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A Walk on the Natural Side
By Carol McGarvey
STYLE TRENDS JUNE/JULY 2015
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Don and Kimberly Glassman of Ankeny enjoy nature on a wooded lot with a ravine, complete with a waterfall and a prairie area.

Summer garden tours offer ideas and inspiration.

Echinacea

You can take a walk on the wild side if you like, but there’s nothing finer than sauntering through myriad personal gardens on a summer day to bask in central Iowa’s natural wonders. From colorful flowers and vines to hardscape outdoor design, it’s all there to absorb.

If you love to dig in the soil and have a passion for plants, you’ll find ideas galore. If you’re not a gardener, you can appreciate the time and enjoyment that others have found. It’s all good.

Two annual June tours that aim to please their visitors are sponsored by the Polk County Master Gardeners and the Central Iowa Garden Railway Society.

Polk County Master Gardeners

For the fifteenth year, this group has put together a tour of six spots showing a variety of gardening facets. The Extraordinary Gardens by Ordinary People tour, that runs from 9 a.m. to 4 p.m. Saturday, June 20 (rain or shine), will spotlight gardens along the Des Moines River Valley and includes gardens in rural Polk City, western Ankeny, and the Lower Beaver Neighborhood of Des Moines.

The variety of gardens takes in a broad swath of interests, showcasing a weekend getaway home in the woods, various sizes of vegetable gardens, a 2,700-gallon water garden with a waterfall, and beautiful displays of sun and shade perennials. A public garden, Agave, grows vegetables for use at food pantries. Plus, one gardening couple enjoys raising bees and harvesting hops for making beer.

Daylily 'Tetrina's Daughter'

Weekend cottage

Julie Christian and her husband, Ed Mall, of Johnston put much of their gardening efforts into a weekend house they purchased in 1977 as a getaway. Now they rent it out on airbnb.com as a guest cottage. The cottage near Polk City was built in the early 1930s and has been added onto in phases. “When we lived out of state, it was our weekend place,” Julie explains. “Now that we have moved back, we have had fun renovating the house and the property.”

Original plantings include peonies, yuccas, irises, and rambling roses. The couple has expanded the patio and gardens, including an 80-foot stretch of shade-loving plantings. Features include a potting shed and an expanded fire pit area. “In the one sunny area we have herbs and rhubarb. It has been a fun venture,” she says.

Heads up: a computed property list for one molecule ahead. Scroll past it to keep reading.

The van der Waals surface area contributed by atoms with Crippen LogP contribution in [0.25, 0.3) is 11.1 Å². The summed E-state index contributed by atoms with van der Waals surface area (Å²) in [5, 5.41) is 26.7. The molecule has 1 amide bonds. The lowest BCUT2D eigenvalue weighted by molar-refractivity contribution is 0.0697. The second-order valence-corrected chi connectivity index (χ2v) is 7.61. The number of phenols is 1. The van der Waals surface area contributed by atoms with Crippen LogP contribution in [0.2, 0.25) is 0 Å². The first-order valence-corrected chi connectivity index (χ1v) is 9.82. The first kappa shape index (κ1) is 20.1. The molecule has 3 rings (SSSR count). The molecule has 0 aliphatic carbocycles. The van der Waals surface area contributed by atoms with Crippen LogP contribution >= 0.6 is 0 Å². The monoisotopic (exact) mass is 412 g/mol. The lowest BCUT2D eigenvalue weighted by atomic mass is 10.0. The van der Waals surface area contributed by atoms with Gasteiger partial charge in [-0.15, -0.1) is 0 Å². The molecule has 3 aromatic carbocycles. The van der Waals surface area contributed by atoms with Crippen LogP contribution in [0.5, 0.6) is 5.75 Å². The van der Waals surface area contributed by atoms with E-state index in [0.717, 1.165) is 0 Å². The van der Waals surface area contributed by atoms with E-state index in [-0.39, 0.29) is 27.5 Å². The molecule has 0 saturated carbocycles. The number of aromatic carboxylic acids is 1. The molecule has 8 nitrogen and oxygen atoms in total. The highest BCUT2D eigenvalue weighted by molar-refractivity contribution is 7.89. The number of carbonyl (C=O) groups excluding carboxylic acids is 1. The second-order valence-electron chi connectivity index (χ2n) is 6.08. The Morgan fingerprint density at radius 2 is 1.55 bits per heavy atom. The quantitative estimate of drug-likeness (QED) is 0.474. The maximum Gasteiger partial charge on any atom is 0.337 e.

Bees and hops

Don and Kimberly Glassman of Ankeny enjoy nature on a wooded lot with a ravine. It’s complete with a waterfall and a prairie area. Don teaches biology at Des Moines Area Community College, and Kimberly is a researcher at DuPont Pioneer, so they’re both in tune with the science of their gardening hobby.

“We noticed that there were no bees,” Don explains, “and that just wasn’t right. We’re pretty passionate about pollination and know its value, so we decided to raise bees. We took a bee-keeping course from the state apiarist. Last fall we harvested seven gallons of honey.”

And, in another interesting gardening twist, Kimberly purchased beer-making equipment for Don seven or eight years ago. “So, of course, it seemed right to try to grow our own hops,” he says. “It’s really incredibly easy to do that. It’s a vigorous vine with a light green flower. The differences in beers are the hops.”

The Glassmans also have hundreds of spring daffodils. “When I see them blooming, I know we have made it through another winter,” Don says. “They give me hope.” He also grows daylilies and sedum.

Tickets cost $15 and are available at Earl May Garden Centers (all Polk County locations, plus Waukee), The Woodsmith Store Garden Center, and Goode Greenhouses. Addresses for the tour are on the tickets. At several of the tour locations, there will be educational gardening demonstrations.

Clematis

Central Iowa Garden Railway Society

Nearly everyone loves trains, and when they are paired with plantings, it makes for an interesting garden specialty. For the sixth year, the Central Iowa Garden Railway Society (CIGRS) will host a tour of six garden and train layouts around central Iowa. This year’s tour runs from Minburn to Adel to Ankeny.

The group combines the intricacies of G-gauge train layouts with appropriately sized plantings. In some situations, a husband might enjoy the train part and a spouse focuses on the plants. In other situations, that is reversed.

John Olsen of Des Moines, tour director this year, says the variety of this year’s layouts includes an indoor layout with various scales of trains. One outdoor layout showcases raised railroad beds; another one, a husband-wife combination, offers several water elements in with the trains and plantings.

The tour runs from 9 a.m. to 4 p.m. Saturday, June 27. Tickets cost $5 per carload. Olsen says the group’s goals are to expand its membership, to showcase a different spin on gardening, and to attract families with children, who would especially enjoy the trains. Purchase tickets at the first stop you make or from Kidman Tree Farm, 3663 NW 98th Avenue in Polk City.

For tour spots, go to CIGRS.net or ReindeerPass.com.

Other tours

Throughout the summer, check out other community garden tours as they are announced at later dates.

 

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